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From The Federalist

"In the age of Twitter and autoplay video, the instant sharing of yesterday’s murder footage was made far more horrific. It also raises questions about why -- why an obviously disturbed individual would seek to spend their last moments trying to win a battle with the people they just murdered on social media, and then share the horrifying images of this act of violence, changing the act from murder to selfie murder."

Read more: Ben Domenech, The Federalist
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From The Atlantic

"Philip and Carol Zaleski’s The Fellowship: The Literary Lives of the Inklings is a mental map, a religious journey, and the biography of a brotherhood. Plenty of distinguished Inklings came and went over the years, padding across the carpets with a Warnie-provided drink in hand, but the Zaleskis zoom in on (and out from) the primary axis of Tolkien, Lewis, Williams, and Barfield, the four among whom the invisible correspondences of thought and affection were strongest. Christians all, these men formed what the Zaleskis call 'a perfect compass rose of faith': Barfield the proto–New Ager, Tolkien the rather prim orthodox Catholic, Lewis the noisy and dogmatically ordinary layman and popular theologian, Williams the ritualistic Anglican with a taste for sorcery."

Read more: James Parker, The Atlantic
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From Mockingbird

". . . The internet can feel like it just happens to us. We simply sit in the privacy of our office or (wo)mancave and get to look at whatever and talk to whoever about whatever whenever we want to. We get to live out our darkest fantasies with zero repercussions for real life. Or so it seems."

Read more: Sarah Condon, Mockingbird
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From The Exchange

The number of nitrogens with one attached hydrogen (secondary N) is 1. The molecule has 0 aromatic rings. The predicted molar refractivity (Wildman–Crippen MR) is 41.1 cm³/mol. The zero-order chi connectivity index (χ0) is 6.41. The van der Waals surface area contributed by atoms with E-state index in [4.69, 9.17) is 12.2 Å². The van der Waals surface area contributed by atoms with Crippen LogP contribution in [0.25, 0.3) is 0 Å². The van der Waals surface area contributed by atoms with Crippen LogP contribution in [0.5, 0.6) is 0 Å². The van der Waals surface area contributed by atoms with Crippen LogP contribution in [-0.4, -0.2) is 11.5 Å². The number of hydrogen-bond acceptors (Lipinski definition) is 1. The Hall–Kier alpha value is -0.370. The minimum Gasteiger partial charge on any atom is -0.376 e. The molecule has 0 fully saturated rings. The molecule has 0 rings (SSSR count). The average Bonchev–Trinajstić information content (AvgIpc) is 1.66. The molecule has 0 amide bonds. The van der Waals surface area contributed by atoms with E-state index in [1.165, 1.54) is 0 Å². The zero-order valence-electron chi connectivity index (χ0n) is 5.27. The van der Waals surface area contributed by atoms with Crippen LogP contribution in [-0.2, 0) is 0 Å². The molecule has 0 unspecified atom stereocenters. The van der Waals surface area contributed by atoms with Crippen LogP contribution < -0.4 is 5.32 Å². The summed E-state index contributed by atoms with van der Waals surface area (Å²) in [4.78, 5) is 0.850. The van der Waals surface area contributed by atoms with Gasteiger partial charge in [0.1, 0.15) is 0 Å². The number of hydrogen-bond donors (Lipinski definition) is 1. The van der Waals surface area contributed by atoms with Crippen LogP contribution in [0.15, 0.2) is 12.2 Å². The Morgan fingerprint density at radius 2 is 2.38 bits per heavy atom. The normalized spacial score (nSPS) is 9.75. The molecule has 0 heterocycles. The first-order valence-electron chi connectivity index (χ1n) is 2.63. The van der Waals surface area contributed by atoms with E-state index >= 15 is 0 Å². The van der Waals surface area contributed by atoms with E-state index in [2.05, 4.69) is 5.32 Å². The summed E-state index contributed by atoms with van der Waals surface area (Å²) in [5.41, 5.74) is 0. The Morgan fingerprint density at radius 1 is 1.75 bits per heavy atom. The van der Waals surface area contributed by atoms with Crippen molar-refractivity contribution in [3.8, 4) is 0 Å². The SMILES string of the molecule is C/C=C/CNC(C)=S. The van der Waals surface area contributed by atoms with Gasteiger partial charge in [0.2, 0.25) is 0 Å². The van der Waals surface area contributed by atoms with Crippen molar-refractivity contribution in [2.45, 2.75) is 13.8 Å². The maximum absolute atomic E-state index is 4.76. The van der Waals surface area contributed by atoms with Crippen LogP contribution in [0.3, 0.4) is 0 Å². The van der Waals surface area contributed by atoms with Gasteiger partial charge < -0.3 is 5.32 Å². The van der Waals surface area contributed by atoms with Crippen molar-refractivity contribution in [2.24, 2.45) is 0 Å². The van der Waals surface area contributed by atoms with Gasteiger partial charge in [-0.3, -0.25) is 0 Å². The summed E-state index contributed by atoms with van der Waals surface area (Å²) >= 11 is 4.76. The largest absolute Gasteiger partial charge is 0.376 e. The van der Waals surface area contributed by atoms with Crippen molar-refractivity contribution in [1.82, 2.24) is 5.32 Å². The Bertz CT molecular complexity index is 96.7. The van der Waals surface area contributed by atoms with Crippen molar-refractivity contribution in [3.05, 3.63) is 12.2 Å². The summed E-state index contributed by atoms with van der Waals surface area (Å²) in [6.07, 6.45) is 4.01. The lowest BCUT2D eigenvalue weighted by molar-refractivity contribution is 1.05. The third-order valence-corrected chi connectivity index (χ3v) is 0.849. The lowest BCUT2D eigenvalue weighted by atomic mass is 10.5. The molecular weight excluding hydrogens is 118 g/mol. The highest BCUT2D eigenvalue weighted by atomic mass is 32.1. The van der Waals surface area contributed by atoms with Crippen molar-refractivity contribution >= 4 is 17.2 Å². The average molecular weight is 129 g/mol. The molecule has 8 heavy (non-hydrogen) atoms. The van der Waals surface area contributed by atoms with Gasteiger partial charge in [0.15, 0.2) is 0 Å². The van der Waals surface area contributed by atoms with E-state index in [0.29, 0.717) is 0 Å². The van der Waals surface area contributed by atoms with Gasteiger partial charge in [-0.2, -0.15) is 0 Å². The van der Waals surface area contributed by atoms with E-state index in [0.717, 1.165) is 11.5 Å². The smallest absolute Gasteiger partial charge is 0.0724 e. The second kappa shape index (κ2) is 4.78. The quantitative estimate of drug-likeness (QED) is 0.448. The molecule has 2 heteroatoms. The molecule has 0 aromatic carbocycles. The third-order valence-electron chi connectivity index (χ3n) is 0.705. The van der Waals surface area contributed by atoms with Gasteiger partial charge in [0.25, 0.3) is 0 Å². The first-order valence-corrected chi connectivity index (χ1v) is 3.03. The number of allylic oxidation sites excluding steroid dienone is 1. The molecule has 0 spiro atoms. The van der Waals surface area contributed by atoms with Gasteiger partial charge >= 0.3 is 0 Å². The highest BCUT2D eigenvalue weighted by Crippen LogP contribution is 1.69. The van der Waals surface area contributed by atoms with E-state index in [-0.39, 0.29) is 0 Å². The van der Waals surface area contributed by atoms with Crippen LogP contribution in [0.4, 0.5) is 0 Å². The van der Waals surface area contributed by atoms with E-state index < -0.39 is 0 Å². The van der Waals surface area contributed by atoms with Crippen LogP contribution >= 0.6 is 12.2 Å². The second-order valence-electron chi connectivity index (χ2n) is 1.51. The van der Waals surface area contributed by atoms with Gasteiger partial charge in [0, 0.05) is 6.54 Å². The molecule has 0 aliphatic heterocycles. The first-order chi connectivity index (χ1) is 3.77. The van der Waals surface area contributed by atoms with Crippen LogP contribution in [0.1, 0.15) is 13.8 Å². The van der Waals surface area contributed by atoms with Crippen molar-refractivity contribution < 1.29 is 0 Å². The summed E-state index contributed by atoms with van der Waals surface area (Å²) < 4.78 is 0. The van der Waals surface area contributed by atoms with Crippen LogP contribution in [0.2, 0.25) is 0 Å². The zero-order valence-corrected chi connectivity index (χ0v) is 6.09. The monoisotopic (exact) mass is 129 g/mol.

"This week, we’ve found that it’s not as simple as AshleyMadison.com would like its (former) users to think. 'Life is short. Have an affair.' So they say.

"Get caught. Lose your reputation. Lose your spouse. So they omit."

Read more: Ed Stetzer, The Exchange, Christianity Today

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From The Stream

"Revolutions have victims, of course. It takes some heavy lifting to build utopia on earth. As Lenin said, you can’t make an omelet without breaking a few eggs. 'Some of them even fertilized,' Sanger might add with a snicker, from her seat beside him in Hell."

Read more: Jason Jones & John Zmirak, The Stream
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From The Weekly Standard

"The aging population around the world that was actually liberated from totalitarian rule in 1945 and again in 1991 when the Soviet Union collapsed might not see [William] Ayers’s vision as a good thing. Their real-life experience refutes the revisionist theory that a weaker America is better for the world. They understand what real evil looks like. They lived it. And they witnessed with their own eyes something unique in world history—a victorious army that wanted only to leave the lands they conquered and go home as soon as they arrived. They didn’t colonize; they fought to end colonization. They freed a large swath of humanity, fed them, and gave them billions of dollars to rebuild."

Read more: Warren Kozak, The Weekly Standard
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From National Review Online